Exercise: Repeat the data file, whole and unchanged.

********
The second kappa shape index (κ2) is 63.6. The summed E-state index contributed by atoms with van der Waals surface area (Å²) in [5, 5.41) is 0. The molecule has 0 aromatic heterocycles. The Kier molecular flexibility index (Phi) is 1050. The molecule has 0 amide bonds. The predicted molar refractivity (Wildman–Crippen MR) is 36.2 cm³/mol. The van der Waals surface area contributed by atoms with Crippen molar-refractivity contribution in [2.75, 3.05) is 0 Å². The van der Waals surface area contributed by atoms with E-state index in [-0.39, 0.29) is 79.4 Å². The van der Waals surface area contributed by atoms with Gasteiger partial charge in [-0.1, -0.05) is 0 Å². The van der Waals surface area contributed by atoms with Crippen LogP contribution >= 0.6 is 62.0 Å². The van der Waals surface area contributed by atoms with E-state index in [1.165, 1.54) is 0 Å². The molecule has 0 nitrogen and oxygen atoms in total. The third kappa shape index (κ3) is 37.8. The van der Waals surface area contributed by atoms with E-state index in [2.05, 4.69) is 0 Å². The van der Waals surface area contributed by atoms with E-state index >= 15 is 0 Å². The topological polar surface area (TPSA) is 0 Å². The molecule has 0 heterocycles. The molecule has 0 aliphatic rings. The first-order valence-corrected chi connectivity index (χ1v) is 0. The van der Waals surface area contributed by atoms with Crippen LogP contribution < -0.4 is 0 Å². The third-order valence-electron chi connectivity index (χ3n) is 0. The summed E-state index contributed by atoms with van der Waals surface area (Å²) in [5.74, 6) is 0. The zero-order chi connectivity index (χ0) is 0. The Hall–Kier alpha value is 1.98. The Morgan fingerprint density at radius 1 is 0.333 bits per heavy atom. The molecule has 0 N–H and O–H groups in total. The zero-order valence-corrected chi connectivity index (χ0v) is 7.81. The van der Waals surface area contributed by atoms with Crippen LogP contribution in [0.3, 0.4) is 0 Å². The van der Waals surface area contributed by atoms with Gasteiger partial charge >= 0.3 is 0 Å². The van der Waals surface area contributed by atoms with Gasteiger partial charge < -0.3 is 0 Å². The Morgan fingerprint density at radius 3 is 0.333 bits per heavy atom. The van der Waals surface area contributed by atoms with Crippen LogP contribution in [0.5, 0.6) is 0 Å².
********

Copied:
The second kappa shape index (κ2) is 63.6. The summed E-state index contributed by atoms with van der Waals surface area (Å²) in [5, 5.41) is 0. The molecule has 0 aromatic heterocycles. The Kier molecular flexibility index (Phi) is 1050. The molecule has 0 amide bonds. The predicted molar refractivity (Wildman–Crippen MR) is 36.2 cm³/mol. The van der Waals surface area contributed by atoms with Crippen molar-refractivity contribution in [2.75, 3.05) is 0 Å². The van der Waals surface area contributed by atoms with E-state index in [-0.39, 0.29) is 79.4 Å². The van der Waals surface area contributed by atoms with Gasteiger partial charge in [-0.1, -0.05) is 0 Å². The van der Waals surface area contributed by atoms with Crippen LogP contribution >= 0.6 is 62.0 Å². The van der Waals surface area contributed by atoms with E-state index in [1.165, 1.54) is 0 Å². The molecule has 0 nitrogen and oxygen atoms in total. The third kappa shape index (κ3) is 37.8. The van der Waals surface area contributed by atoms with E-state index in [2.05, 4.69) is 0 Å². The van der Waals surface area contributed by atoms with E-state index >= 15 is 0 Å². The topological polar surface area (TPSA) is 0 Å². The molecule has 0 heterocycles. The molecule has 0 aliphatic rings. The first-order valence-corrected chi connectivity index (χ1v) is 0. The van der Waals surface area contributed by atoms with Crippen LogP contribution < -0.4 is 0 Å². The third-order valence-electron chi connectivity index (χ3n) is 0. The summed E-state index contributed by atoms with van der Waals surface area (Å²) in [5.74, 6) is 0. The zero-order chi connectivity index (χ0) is 0. The Hall–Kier alpha value is 1.98. The Morgan fingerprint density at radius 1 is 0.333 bits per heavy atom. The molecule has 0 N–H and O–H groups in total. The zero-order valence-corrected chi connectivity index (χ0v) is 7.81. The van der Waals surface area contributed by atoms with Crippen LogP contribution in [0.3, 0.4) is 0 Å². The van der Waals surface area contributed by atoms with Gasteiger partial charge >= 0.3 is 0 Å². The van der Waals surface area contributed by atoms with Gasteiger partial charge < -0.3 is 0 Å². The Morgan fingerprint density at radius 3 is 0.333 bits per heavy atom. The van der Waals surface area contributed by atoms with Crippen LogP contribution in [0.5, 0.6) is 0 Å².